We might have a little trouble defining what we mean when we say that a brand is “patriotic,” but the fact is most Americans know it when they see it. Or at least we think we do.
Brand consulting firm Brand Keys does brand values surveys, and one of the 35 values it asks respondents to rank a product on is patriotism. The firm leaves it up to the respondent to define the term. Brand Keys founder and president Robert Passikoff says:
When it comes to engaging the consumer, waving an American flag and actually having an authentic foundation for being able to wave the flag are two entirely different things and the consumer knows it. More importantly, believability is key to the engagement paradigm. The more engaged a consumer is with a particular emotional value and the associated brand, the more likely they’ll trust that emotion and act positively on that belief.
The only group to get an emotional engagement score of 100% on the individual vale of patriotism is the U.S. Armed Forces. Here are the top five brands and ties:
- Jeep, from Chrysler, scored 98% on the patriotism scale.
- Levi Strauss scored 97%.
- Coca-Cola from Coca-Cola Co (NYSE: KO) scored 95%.
- Colgate from Colgate-Palmolive Co. (NYSE: CL), Disney from Walt Disney Co. (NYSE: DIS), Wrigley’s and Zippo all scored 93%
- Ford from Ford Motor Co. (NYSE: F), Harley Davidson from Harley Davidson Inc. (NYSE: HOG) and Ralph Lauren from Ralph Lauren Corp. (NYSE: RL) scored 91%.
Apple Inc. (NASDAQ: AAPL) was the top-scoring tech company in a tie for sixth. Amazon.com Inc. (NASDAQ: AMZN) finished eighth and Google Inc. (NASDAQ: GOOG) finished in a tie for tenth with AT&T Inc. (NYSE: T). Walmart from Wal-Mart Stores Inc. (NYSE: WMT) tied for seventh with Hershey, and athletic shoemaker New Balance was ninth.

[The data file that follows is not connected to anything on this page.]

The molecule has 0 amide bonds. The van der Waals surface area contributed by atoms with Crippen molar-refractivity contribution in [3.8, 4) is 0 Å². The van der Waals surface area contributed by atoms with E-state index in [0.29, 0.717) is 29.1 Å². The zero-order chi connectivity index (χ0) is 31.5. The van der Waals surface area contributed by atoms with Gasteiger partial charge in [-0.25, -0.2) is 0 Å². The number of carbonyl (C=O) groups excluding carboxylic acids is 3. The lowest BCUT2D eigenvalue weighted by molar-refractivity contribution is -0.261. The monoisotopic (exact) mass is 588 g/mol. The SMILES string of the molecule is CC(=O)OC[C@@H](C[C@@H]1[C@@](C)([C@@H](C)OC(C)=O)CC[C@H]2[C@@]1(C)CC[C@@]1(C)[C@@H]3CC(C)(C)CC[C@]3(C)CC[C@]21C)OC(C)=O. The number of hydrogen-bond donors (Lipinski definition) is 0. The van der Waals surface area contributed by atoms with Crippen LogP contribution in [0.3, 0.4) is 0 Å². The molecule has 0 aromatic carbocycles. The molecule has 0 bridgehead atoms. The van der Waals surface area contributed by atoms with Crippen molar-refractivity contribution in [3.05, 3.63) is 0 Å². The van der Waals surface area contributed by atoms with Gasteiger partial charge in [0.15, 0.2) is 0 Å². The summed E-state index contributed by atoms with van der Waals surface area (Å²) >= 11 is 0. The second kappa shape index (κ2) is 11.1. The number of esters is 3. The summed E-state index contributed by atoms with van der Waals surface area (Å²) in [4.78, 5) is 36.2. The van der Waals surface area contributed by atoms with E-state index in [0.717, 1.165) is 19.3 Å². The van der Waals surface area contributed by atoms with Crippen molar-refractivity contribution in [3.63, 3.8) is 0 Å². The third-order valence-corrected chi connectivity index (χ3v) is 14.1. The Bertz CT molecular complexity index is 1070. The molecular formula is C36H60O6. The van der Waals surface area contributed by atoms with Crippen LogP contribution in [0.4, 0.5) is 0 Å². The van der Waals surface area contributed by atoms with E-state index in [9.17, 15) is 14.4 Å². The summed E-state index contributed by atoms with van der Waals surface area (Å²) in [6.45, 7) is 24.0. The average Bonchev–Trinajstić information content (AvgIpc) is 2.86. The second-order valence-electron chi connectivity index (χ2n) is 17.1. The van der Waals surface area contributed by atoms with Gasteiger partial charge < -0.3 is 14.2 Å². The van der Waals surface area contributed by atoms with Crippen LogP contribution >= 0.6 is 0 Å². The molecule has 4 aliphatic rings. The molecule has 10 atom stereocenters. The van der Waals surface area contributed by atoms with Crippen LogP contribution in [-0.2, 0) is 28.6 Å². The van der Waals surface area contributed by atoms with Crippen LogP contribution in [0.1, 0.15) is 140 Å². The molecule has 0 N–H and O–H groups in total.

Will Jeep’s status at the top of the list be jeopardized once Chrysler’s merger with Fiat is completed? The vehicle will still be made in the United States, but Fiat Chrysler will not be an American company. Not likely says Passikoff:
Last year we received some comments about how some of the top 50 most patriotic brands didn’t belong there because they weren’t actually manufactured in the United States, something that’s become true in this global economy. That’s the rational side of decision-making. One thing marketers should have learned about brands over the past couple of decades is that those brands that can make an emotional connection with the consumer always have a strategic advantage over competitors when it come to the marketplace battle for the hearts, minds, and loyalty of consumers.